This post is written for the Assistance Dog Blog Carnival (http://learninbabysteps.wordpress.com/2012/10/09/call-for-submissions-for-the-ninth-assistance-dog-blog-carnival/). Pain dictates how I physically write and constrains my thoughts, making me far more parsimonious. I have not blogged in several years and have lost my writing voice.
Moments of Epiphany: My First Eighteen Months with a Service Dog
Epiphany 1. I was attacked in my home, more than once. One of my attackers, asking me, “Where is your God now?” Short on oxygen, skeptic that I am, I said, “He is here, can’t you see him?” The angel Gabriel, so bright, to my left. Epiphany.
Epiphany 2. I needed my service dog now; I could no longer wait. At least I would not be alone. At least I would have help. No more missed lunches because of limited reach or days spent in bed because I picked up a dropped item, my urine backing into my kidneys and causing painful infections because I could not get enough leverage to get myself up. Now my dog would also be needed for PTSD.
Epiphany 3. The breeder placed him in my lap. His golden eyes met mine, he turning to see me. Flirtatious and playful. He was mine, and I knew. I considered the other potential match carefully, but clearly this one wanted to go home with us. He snoozed in my arms. Gabriel.
Epiphany 4. On the long drive to the trainer that night, my dog licked my arm. I offered him a sip of water from a cup. Later, he licked my arm again, clearly using this signal to indicate thirst. I again offered the water. We were communicating. Few know this power. No one knows how intensely and nonverbally a service dog team communicates except the team themselves. I know when he recognizes someone, when he’s afraid, when he does not like something someone says about him. I know his longings. To others, he is merely standing or looking, his nose twitching. But I read him like a book.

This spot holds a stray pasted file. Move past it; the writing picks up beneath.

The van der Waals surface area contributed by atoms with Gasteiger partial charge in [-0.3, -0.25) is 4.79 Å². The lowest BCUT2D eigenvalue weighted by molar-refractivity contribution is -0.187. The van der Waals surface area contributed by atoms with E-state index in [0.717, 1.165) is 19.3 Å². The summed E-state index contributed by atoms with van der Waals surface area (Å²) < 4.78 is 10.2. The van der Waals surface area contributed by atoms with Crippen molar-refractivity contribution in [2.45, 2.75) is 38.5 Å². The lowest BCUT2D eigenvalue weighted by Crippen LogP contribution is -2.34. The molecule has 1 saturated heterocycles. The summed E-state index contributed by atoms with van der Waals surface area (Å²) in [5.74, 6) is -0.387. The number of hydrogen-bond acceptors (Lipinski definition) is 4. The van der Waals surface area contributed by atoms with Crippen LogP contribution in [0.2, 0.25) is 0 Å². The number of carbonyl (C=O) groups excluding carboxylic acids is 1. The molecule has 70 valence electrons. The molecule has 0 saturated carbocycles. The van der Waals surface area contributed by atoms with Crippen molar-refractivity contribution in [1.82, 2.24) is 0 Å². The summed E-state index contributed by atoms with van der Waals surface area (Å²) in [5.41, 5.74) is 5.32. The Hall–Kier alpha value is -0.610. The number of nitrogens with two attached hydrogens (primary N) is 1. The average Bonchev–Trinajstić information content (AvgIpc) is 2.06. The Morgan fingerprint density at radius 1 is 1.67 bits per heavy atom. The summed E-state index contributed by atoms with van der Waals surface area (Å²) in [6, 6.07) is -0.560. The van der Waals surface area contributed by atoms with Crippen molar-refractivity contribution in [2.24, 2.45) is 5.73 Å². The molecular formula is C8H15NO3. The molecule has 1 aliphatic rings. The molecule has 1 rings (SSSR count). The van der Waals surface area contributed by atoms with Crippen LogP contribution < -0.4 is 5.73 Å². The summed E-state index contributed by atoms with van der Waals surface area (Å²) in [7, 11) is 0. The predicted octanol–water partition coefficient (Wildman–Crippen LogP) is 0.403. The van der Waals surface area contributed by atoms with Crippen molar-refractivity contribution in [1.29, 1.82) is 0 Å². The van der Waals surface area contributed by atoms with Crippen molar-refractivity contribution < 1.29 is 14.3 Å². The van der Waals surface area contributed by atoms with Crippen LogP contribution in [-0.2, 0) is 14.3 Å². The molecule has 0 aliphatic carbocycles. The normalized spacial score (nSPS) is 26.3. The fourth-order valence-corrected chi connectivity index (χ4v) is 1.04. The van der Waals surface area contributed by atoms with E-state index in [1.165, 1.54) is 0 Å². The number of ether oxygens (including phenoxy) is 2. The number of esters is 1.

Epiphany 5. The trainer, someone who had become a close friend, had grabbed him up so that he slid back and slammed his head into a cabinet because he sniffed a crumb on the floor. The next day she attacked him in my bedroom because he did not stay as instructed and ran away in fear. He screamed and did not stop screaming. She left with him. My heart, like a heart attack, like I was rent in two. My husband traveled a day to get him. With my dog returned to my arms, at first afraid even of me, I dreamed. A golden angel, as from an illuminated manuscript, and a song of comfort: “Feel the rush of an angel.” Epiphany. I could do this myself, with help from my family. I did not have to have someone else train him.
Epiphany 6. Lessons in intelligent disobedience. Sometimes he crosses his body in front of my wheelchair, forcing me to stop so rapidly that sometimes I bump him. Sometimes he stands in front of me in public and refuses to lie down, or does not leave enough clearance for others to get around, despite my commands otherwise. I am embarrassed but cannot figure out this behavior until one day it hits me with a force. Ever since someone grabbed my damaged shoulder, ever since someone knocked into me in the movie theater, hard, every time I am at risk from others, every time I am afraid of a man, he positions himself so that I cannot get injured. He knows when there’s very little room and others will not be careful, injuring me. He will also block if I do not see a stranger approaching. I thought I would have to teach him these very difficult tasks somehow, eventually. I didn’t.
Epiphany 7. He has been with me every day for over a year. I don’t get severe kidney infections anymore. I am not incapacitated for days because I drop my car keys or the phone and have to retrieve them (even with PT and reachers, I can never master bending over without a major pain flare). People don’t bump into me in the wheelchair, causing me further injury. We’ve done it. We’re not a perfect team. He doesn’t like to come back inside when the weather’s good. I give him the wrong commands by mistake when I get tired. But yes, he’s an angel.